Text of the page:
Tree memories run deep. Last summer I took Dylan to a wood which we used to visit occasionally with my mum.  It had been ten or more years since we were there but  Dylan recognised every twist and turn and led me confidently to the trees he particularly wanted to revisit. Dylan’s closest relationships with trees involve a circular passage around them, a ritual dance or a hug (indicating increasing degrees of intimacy).

One wood we visit seems to cast a spell on Dylan. When we go there Dylan stands in the south west corner by a particular group of trees, staring out over a bordering field. He always goes to the same place, a part of the wood which feels magical when I am with Dylan. I call this Dylan’s ‘spirit wood’ and if I think Dylan is in need of calm I take him there. The photographs at the end of the post are of Dylan in this wood.

I often think that there are things I could learn from Dylan’s special relationship with nature and with trees in particular. I look to him, sometimes, to guide me to a more coherent way of living, or to find some stillness in a busy life. And, again, I regard Dylan’s special feeling for landscape as one of the blessings of silence; without language, he has been able to develop depths of experience which words can get in the way of. Some innovative autism providers are increasingly drawing on the natural world when developing relevant curricula and approaches to education and care. I am sure that for some autistic children and adults, and certainly for Dylan, landscape offers an enormous potential for learning.

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Barrett, Elizabeth (2005) ‘Homestone’ in The Bat Detector, Wrecking Ball Press

All the photographs were taken by Liz. The photograph of Dylan with his sticks was taken in a meadow between Satron and Muker in the Yorkshire Dales. The featured image and photo of the signpost were taken on the Pennine Way between Hadraw and Hawes. The seasoned tree is in the Mayfield Valley. Dylan is tree-hugging in Lea Gardens in Matlock. Dylan’s spirit wood is near Limb Valley on the edge of the Peak District.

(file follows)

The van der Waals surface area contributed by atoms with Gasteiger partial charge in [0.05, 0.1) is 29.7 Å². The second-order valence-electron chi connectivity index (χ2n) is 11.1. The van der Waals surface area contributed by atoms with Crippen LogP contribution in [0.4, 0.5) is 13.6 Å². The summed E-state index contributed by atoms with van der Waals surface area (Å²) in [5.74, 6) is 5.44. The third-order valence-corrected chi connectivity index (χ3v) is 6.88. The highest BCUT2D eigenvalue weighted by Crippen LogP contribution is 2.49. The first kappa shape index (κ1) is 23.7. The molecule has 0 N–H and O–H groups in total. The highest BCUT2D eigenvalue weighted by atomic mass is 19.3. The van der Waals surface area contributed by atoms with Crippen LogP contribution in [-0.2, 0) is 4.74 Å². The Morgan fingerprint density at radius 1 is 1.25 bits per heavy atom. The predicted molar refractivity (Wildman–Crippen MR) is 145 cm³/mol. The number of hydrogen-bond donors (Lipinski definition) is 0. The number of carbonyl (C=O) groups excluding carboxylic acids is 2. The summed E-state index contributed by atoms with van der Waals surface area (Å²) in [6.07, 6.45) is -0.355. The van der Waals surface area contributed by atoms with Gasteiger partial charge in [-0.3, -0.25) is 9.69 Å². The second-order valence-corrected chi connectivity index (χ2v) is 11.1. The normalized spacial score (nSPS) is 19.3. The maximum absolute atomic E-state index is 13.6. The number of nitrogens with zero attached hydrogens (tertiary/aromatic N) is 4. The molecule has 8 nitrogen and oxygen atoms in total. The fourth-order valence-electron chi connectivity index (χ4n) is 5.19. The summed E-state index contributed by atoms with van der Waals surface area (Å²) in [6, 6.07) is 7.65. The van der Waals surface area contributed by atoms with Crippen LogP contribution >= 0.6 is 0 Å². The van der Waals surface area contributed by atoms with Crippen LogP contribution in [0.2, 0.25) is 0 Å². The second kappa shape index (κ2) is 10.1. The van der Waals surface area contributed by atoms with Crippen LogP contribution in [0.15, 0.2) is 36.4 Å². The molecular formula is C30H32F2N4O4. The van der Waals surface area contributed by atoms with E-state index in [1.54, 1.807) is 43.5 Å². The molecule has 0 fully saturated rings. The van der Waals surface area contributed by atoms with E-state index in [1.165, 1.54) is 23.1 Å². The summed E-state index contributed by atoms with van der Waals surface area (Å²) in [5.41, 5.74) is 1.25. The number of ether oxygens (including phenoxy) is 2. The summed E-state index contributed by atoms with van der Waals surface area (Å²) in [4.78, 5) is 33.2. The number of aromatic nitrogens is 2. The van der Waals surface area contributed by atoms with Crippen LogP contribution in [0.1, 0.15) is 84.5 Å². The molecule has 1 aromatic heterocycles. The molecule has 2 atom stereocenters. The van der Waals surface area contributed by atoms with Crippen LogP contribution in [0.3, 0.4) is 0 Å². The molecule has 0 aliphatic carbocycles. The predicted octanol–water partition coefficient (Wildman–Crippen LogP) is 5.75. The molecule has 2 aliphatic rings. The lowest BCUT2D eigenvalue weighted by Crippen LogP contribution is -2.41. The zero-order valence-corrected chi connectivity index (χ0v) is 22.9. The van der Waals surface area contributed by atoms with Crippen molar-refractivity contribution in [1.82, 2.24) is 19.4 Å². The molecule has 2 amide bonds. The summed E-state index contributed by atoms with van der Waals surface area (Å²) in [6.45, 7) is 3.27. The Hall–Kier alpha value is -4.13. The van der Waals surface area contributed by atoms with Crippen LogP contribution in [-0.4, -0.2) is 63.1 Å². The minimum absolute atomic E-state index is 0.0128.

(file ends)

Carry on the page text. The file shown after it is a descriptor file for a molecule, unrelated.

A Cathedral Of Light: autism and the sublime

caldeyNow the clocks have gone back an hour for the end of British Summer Time it’s dark when Dylan gets home from his day care centre. Last week I pointed to the early evening moon and commented to him on the changing light. I don’t need to tell Dylan that winter is on its way though; he’s acutely aware of the passing seasons and is probably already anticipating the rhythm and ritual of the solstice season.

Although Dylan isn’t very verbal and has a learning disability he has a system for measuring the passage of time. Dylan’s DVDs are matched to days of the week: Thursday is Lion King, Friday is Polar Express, Saturday morning is Earthsea. Thus Dylan counts the days and predicts what is coming next. The system isn’t without its challenges: how to build new films into an already-packed schedule, for example, and the management of this elaborate arrangement during holidays when routines collapse. Nonetheless, Dylan’s approach is pretty effective. As well as counting days of the week Dylan has an uncanny feel for the hour of day. I could virtually set the clocks by him. If we are at home during the day Dylan always comes to find me at 2.30, when he likes to walk, and in the evenings he asks me to help him get ready for bed at precisely the same time. Some of Dylan’s perfect timing no doubt arises from the routine and structure of his days, but there is more to it than this I think.